1. We use the point provided by the user and the axis of rotation for the line of transport to give us a new axis of rotation. Just to have some order here lets call the user point U, the first axis of rotation primary axis, the line of transport line AB, original line we are transporting line CD, and the new axis of rotation secondary axis
  2. Next we measure the angle between the primary axis and the vector defined from the center of the sphere to point C
  3. Now plot the point which is the intersection of the axis of rotation with the sphere. There are two poential points, so plot whichever one you wish. We will call this point E. Rotate point E with the secondary axis by the angle computed from step 2
  4. Now the first point is in place. We will call this point F. We measure the angle between the vectors defined by going from the center of the sphere to point F and point C.
  5. Using the angle from step 4 we rotate point D using the primary axis
  6. Enjoy the glory of seeing the line parallel transported

There are actually some problems with that method. The first of which is figuring out which direction to rotate point D. The .angle() function of the Vector3f class in Java3D only returns an angle from 0 to PI. The way I figure this out is actually by use of tangent vectors and dot products. To get the tangent vector I actually cheat and only approximate the angle vector by rotating the point C a very small amount (.0001 radians) with the primary axis and use the original point C and the rotated point C to make my vector (vector t). Yes, a crude trick, but it’s quick and easy. Next I define a vector from the center of the sphere to the point the cursor is at (vector c). I take the dot product of t and c,  and if the dot product is negative I know to take the angle from .angle() and rotate that in the opposite direction. Perhaps I will write a separate entry and how the dot product is my hero, but for now you will have to trust that it makes sense 🙂 .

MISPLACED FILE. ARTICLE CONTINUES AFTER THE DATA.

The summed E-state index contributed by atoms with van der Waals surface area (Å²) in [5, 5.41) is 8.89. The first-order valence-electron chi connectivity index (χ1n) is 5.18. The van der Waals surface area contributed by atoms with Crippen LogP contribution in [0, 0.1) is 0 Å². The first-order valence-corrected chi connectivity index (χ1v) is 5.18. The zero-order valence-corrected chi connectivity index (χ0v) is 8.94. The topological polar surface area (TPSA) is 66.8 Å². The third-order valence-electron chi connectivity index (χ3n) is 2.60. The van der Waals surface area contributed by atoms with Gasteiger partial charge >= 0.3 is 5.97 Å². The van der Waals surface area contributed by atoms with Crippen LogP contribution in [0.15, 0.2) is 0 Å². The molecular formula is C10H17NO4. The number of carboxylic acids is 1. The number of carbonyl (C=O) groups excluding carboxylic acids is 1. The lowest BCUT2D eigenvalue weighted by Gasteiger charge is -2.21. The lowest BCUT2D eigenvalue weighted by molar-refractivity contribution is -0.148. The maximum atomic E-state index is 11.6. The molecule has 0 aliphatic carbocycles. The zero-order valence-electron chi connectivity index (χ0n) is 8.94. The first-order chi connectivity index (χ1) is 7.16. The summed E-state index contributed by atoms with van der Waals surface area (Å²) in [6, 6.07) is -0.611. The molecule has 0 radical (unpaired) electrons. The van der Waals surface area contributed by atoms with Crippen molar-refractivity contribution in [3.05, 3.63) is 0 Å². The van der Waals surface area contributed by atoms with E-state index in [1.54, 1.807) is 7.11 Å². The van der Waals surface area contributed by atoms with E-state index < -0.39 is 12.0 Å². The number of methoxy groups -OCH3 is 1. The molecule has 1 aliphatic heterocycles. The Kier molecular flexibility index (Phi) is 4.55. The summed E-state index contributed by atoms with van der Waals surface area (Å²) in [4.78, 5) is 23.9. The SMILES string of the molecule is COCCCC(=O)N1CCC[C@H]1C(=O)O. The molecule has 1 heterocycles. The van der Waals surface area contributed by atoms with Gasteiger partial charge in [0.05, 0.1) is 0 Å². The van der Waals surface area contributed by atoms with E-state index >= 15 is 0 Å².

The last issue, which I just discovered today, is that if the line we want to transport has one of it’s endpoints as the axis of rotation the aforementioned method does not work. So I simply special case this, and rotate the end point which isn’t the axis of rotation(point D) by the angle formed by the vectors made from the center of the sphere to the cursor point, and point D. Then I use the same tangent vector trick to figure out which way to rotate.

That’s all for now. Hopefully you at least understand parallel transport a little better :). Please let me know if some of that was unclear and I will do my best to make it sound better.